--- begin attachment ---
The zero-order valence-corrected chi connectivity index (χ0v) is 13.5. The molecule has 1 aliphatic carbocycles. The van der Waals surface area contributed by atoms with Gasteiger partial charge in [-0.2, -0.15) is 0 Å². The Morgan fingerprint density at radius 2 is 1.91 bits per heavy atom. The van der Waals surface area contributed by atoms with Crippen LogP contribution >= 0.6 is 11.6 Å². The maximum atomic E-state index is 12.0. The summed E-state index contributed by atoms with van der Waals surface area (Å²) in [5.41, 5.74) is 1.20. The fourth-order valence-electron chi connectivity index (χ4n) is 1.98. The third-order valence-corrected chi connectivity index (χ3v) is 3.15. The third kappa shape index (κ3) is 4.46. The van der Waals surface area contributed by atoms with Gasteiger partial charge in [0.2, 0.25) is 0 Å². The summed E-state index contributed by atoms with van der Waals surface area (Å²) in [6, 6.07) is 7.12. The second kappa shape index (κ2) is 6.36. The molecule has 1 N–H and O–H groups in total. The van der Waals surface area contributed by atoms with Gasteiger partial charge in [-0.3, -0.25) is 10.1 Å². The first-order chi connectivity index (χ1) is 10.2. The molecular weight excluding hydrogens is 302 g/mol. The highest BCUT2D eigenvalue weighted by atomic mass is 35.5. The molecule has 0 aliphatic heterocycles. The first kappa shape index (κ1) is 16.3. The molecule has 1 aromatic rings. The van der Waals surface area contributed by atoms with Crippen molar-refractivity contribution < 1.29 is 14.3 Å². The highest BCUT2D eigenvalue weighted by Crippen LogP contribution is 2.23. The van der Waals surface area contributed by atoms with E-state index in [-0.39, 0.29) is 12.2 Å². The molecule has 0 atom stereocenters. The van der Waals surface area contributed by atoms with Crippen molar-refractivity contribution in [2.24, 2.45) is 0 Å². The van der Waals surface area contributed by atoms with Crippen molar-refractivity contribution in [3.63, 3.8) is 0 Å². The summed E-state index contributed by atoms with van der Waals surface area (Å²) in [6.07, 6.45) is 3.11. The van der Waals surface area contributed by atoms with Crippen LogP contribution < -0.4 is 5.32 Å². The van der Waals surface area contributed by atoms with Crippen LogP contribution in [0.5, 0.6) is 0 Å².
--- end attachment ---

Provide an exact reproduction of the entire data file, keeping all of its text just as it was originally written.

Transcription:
The zero-order valence-corrected chi connectivity index (χ0v) is 13.5. The molecule has 1 aliphatic carbocycles. The van der Waals surface area contributed by atoms with Gasteiger partial charge in [-0.2, -0.15) is 0 Å². The Morgan fingerprint density at radius 2 is 1.91 bits per heavy atom. The van der Waals surface area contributed by atoms with Crippen LogP contribution >= 0.6 is 11.6 Å². The maximum atomic E-state index is 12.0. The summed E-state index contributed by atoms with van der Waals surface area (Å²) in [5.41, 5.74) is 1.20. The fourth-order valence-electron chi connectivity index (χ4n) is 1.98. The third-order valence-corrected chi connectivity index (χ3v) is 3.15. The third kappa shape index (κ3) is 4.46. The van der Waals surface area contributed by atoms with Gasteiger partial charge in [0.2, 0.25) is 0 Å². The summed E-state index contributed by atoms with van der Waals surface area (Å²) in [6, 6.07) is 7.12. The second kappa shape index (κ2) is 6.36. The molecule has 1 N–H and O–H groups in total. The van der Waals surface area contributed by atoms with Gasteiger partial charge in [-0.3, -0.25) is 10.1 Å². The first-order chi connectivity index (χ1) is 10.2. The molecular weight excluding hydrogens is 302 g/mol. The highest BCUT2D eigenvalue weighted by atomic mass is 35.5. The molecule has 0 aliphatic heterocycles. The first kappa shape index (κ1) is 16.3. The molecule has 1 aromatic rings. The van der Waals surface area contributed by atoms with Crippen molar-refractivity contribution < 1.29 is 14.3 Å². The highest BCUT2D eigenvalue weighted by Crippen LogP contribution is 2.23. The van der Waals surface area contributed by atoms with E-state index in [-0.39, 0.29) is 12.2 Å². The molecule has 0 atom stereocenters. The van der Waals surface area contributed by atoms with Crippen molar-refractivity contribution in [2.24, 2.45) is 0 Å². The van der Waals surface area contributed by atoms with Crippen molar-refractivity contribution in [3.63, 3.8) is 0 Å². The summed E-state index contributed by atoms with van der Waals surface area (Å²) in [6.07, 6.45) is 3.11. The van der Waals surface area contributed by atoms with Crippen LogP contribution < -0.4 is 5.32 Å². The van der Waals surface area contributed by atoms with Crippen LogP contribution in [0.5, 0.6) is 0 Å².